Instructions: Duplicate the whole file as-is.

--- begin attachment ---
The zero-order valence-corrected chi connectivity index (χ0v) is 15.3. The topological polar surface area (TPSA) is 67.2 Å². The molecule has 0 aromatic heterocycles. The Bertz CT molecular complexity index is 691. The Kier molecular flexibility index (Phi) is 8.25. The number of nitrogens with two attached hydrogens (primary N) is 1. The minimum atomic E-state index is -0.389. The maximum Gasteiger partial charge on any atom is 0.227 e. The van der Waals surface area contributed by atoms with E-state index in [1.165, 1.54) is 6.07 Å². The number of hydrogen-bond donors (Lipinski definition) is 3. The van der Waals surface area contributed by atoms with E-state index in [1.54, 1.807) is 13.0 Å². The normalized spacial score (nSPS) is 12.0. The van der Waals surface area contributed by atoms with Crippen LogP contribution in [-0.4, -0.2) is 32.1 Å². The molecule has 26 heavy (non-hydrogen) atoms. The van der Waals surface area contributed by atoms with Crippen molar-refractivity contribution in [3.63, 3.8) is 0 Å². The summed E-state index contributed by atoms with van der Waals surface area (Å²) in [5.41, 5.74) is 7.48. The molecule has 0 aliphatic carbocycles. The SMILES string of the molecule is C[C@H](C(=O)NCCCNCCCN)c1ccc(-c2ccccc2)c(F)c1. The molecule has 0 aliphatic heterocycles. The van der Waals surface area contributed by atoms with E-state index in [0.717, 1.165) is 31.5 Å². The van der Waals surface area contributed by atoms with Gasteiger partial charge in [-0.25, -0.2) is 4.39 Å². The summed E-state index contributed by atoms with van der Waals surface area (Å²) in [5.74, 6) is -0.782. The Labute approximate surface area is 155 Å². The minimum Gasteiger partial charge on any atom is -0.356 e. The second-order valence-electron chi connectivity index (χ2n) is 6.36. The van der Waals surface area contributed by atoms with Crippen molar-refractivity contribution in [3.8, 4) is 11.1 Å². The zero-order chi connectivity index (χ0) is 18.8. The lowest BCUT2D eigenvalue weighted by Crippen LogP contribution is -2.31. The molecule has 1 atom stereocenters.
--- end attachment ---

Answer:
The zero-order valence-corrected chi connectivity index (χ0v) is 15.3. The topological polar surface area (TPSA) is 67.2 Å². The molecule has 0 aromatic heterocycles. The Bertz CT molecular complexity index is 691. The Kier molecular flexibility index (Phi) is 8.25. The number of nitrogens with two attached hydrogens (primary N) is 1. The minimum atomic E-state index is -0.389. The maximum Gasteiger partial charge on any atom is 0.227 e. The van der Waals surface area contributed by atoms with E-state index in [1.165, 1.54) is 6.07 Å². The number of hydrogen-bond donors (Lipinski definition) is 3. The van der Waals surface area contributed by atoms with E-state index in [1.54, 1.807) is 13.0 Å². The normalized spacial score (nSPS) is 12.0. The van der Waals surface area contributed by atoms with Crippen LogP contribution in [-0.4, -0.2) is 32.1 Å². The molecule has 26 heavy (non-hydrogen) atoms. The van der Waals surface area contributed by atoms with Crippen molar-refractivity contribution in [3.63, 3.8) is 0 Å². The summed E-state index contributed by atoms with van der Waals surface area (Å²) in [5.41, 5.74) is 7.48. The molecule has 0 aliphatic carbocycles. The SMILES string of the molecule is C[C@H](C(=O)NCCCNCCCN)c1ccc(-c2ccccc2)c(F)c1. The molecule has 0 aliphatic heterocycles. The van der Waals surface area contributed by atoms with E-state index in [0.717, 1.165) is 31.5 Å². The van der Waals surface area contributed by atoms with Gasteiger partial charge in [-0.25, -0.2) is 4.39 Å². The summed E-state index contributed by atoms with van der Waals surface area (Å²) in [5.74, 6) is -0.782. The Labute approximate surface area is 155 Å². The minimum Gasteiger partial charge on any atom is -0.356 e. The second-order valence-electron chi connectivity index (χ2n) is 6.36. The van der Waals surface area contributed by atoms with Crippen molar-refractivity contribution in [3.8, 4) is 11.1 Å². The zero-order chi connectivity index (χ0) is 18.8. The lowest BCUT2D eigenvalue weighted by Crippen LogP contribution is -2.31. The molecule has 1 atom stereocenters.